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UBC Theses and Dissertations

Reminiscence and successive retention trials in human serial rote learning of paired-associate nonsense syllables Hickson, Robert Hugh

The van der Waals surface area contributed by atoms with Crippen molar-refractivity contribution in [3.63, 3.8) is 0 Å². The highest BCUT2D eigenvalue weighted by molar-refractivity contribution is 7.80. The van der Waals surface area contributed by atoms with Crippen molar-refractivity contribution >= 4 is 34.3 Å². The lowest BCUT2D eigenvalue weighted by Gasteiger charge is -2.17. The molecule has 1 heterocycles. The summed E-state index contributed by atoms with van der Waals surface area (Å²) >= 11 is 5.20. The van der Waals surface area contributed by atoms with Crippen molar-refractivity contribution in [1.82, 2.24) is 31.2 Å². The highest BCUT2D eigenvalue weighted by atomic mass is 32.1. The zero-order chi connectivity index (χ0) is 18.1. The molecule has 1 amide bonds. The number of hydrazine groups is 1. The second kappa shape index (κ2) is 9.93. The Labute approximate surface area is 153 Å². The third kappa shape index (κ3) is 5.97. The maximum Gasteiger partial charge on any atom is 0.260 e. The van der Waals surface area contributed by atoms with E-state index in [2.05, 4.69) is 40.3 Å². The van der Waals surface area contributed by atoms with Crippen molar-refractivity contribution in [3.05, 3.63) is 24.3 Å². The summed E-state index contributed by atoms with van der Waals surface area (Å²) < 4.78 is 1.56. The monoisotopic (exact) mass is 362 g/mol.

It is the purpose of the present study to attempt to obtain reminiscence with paired-associate nonsense syllables, and to determine a "forgetting curve" based on a continuous measure of retention. Reminiscence is defined as an improvement in retention after learning, without intervening practice, as shown by some measure of ability to recall. The experiment is designed to give an empirical demonstration of reminiscence phenomena as predicted by the rote learning theory system of C. L. Hull, and the experimental work of C. I. Hovland. Hull's prediction of an initial increase in the amount retained after learning follows from a "differential forgetting" theory in which correct responses acquire decrement in strength at a slower rate than do incorrect responses: the result is that near-correct responses at the termination of learning temporarily reach supra-threshold strength during the early stages of retention, and "reminiscence" results. The majority of rote learning studies have used lists of single nonsense syllables presented in a serial order. Reminiscence effects have been found in some of the latter studies but have not been found with paired-associate materials presented in a random order on successive trials. In the present experiment the stimulus materials are paired-associate nonsense syllables presented in a serial order; the anticipation method of learning is used; the criterion of learning is 6/9 correct anticipations; two groups of 16 Ss each are employed - an immediate recall group, and a delayed recall group; the interpolated interval between learning and the first recall measure for the delayed recall group is two minutes; and successive measures of retention are obtained on Ss in both recall groups such that the time between reaching the learning criterion and the last recall trial is six minutes. From the results, a serial effect is demonstrated during learning and it is expected that this will enhance the possibility of reminiscence. With analyses of the data in terms of group indices, individual indices, and item indices, no difference between retention measures is found which could be called reminiscence. Successive trial retention measures are compared between the two recall groups. The Hullian theory predicts a general decrement in retention performance on successive trials following any reminiscence effect. The results show that overlearning of some responses results in a stereotypy of retention responses which obscures reduction in strength of the less well learned responses and results in no significant decline in retention on successive trials.

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